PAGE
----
Did the Sainsbury Laboratory deserve the Stirling Prize?
Rival complains at losing out to building that doesn't 'excite' him but critics praise the judges' decision
THE Sainsbury Laboratory in Cambridge was the surprise winner of the Stirling Prize for architecture this weekend. It was not a favourite of the critics, bookies or the public – but nevertheless took home the top prize at the 'architectural Oscars' on Saturday night.
The Lyric Theatre in Belfast had wowed the press and the Hepworth Gallery in Wakefield was the bookies' 3/1 tip to win the Royal Institute of British Architects' award. Unsurprisingly, the Olympic Stadium was seen as the people's choice. But instead of these, the building of the year was a project that had received little attention: the University of Cambridge's £82m new science laboratory, designed by architects Stanton Williams.
Hepworth Gallery director Simon Wallis took to his blog to express his disappointment. "I want to be a gracious loser with regard to the Stirling Prize," he said. "But it was especially hard to lose to a building with an enormous budget (dwarfing ours) in an extremely privileged city, and a project to which the public barely have access.
"It isn't a building that excites me at all from the photographs I've seen, but of course I reserve full judgement until I do, if I ever do get access."
However, The Guardian's Oliver Wainwright insisted that the judges "got it right". The architects behind the building, Stanton Williams, had "recast what might once have been an anonymous prefab shed, housing a functional stack of labs and pipes, into nothing short of a temple to botany," he said.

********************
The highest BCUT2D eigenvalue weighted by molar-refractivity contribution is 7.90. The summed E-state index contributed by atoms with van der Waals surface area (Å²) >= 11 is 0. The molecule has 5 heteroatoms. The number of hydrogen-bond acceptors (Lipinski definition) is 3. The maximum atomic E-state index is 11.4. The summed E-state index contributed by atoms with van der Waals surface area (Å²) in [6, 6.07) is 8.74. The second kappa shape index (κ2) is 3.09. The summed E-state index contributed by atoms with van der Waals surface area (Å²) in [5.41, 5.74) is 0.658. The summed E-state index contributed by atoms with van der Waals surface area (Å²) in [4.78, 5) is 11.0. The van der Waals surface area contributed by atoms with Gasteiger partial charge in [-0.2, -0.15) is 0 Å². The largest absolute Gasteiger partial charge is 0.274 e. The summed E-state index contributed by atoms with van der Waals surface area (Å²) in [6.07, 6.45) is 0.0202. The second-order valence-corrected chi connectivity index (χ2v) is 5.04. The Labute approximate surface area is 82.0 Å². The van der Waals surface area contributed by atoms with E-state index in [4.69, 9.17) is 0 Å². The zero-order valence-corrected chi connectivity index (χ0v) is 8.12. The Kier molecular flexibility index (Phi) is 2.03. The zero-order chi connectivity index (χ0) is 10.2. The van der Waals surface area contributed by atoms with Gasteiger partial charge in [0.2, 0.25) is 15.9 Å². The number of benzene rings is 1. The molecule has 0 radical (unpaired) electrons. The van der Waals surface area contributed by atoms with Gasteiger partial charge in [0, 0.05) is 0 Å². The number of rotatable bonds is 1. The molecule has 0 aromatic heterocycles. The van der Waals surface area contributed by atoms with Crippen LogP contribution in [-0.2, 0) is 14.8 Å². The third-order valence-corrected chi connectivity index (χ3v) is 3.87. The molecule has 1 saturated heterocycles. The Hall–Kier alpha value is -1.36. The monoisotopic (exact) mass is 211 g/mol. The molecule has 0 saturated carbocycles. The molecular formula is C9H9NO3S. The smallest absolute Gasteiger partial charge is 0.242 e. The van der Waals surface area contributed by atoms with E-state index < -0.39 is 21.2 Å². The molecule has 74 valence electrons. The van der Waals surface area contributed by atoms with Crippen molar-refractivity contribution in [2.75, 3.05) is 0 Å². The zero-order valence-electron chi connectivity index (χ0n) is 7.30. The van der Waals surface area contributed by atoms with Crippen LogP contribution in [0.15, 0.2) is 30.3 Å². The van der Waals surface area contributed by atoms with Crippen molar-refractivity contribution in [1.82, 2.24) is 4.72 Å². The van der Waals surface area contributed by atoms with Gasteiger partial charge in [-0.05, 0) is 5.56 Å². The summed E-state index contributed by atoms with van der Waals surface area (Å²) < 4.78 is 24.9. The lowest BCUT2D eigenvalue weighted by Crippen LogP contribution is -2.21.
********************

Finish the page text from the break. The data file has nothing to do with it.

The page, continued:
Too often, the Stirling shortlist favours arts and cultural projects over buildings that perform complex functions or provide routine backdrops to our daily lives, said Wainwright. "Formal novelty has frequently trumped thoughtful pragmatism." He argued that Stanton Williams had "reinvented this difficult typology, an achievement that could have an important influence beyond this one building".
Edwin Heathcote wrote in The Financial Times that the award was a move away from the domination of the "super-starchitects" whose work has dominated the prize in recent years, such as Zaha Hadid and Rogers Stirk Harbour + Partners.
"The Sainsbury Laboratory is not the instant national treasure that is the Olympic Stadium, which would have been the publicity-winning choice," said Rowan Moore in The Observer. "Nor does it have the impact of David Chipperfield's Hepworth in Wakefield. It is, however, good architecture, which is what the Stirling is about. In a year when all the shortlisted schemes would have been admirable winners, the laboratory deserves to win." ·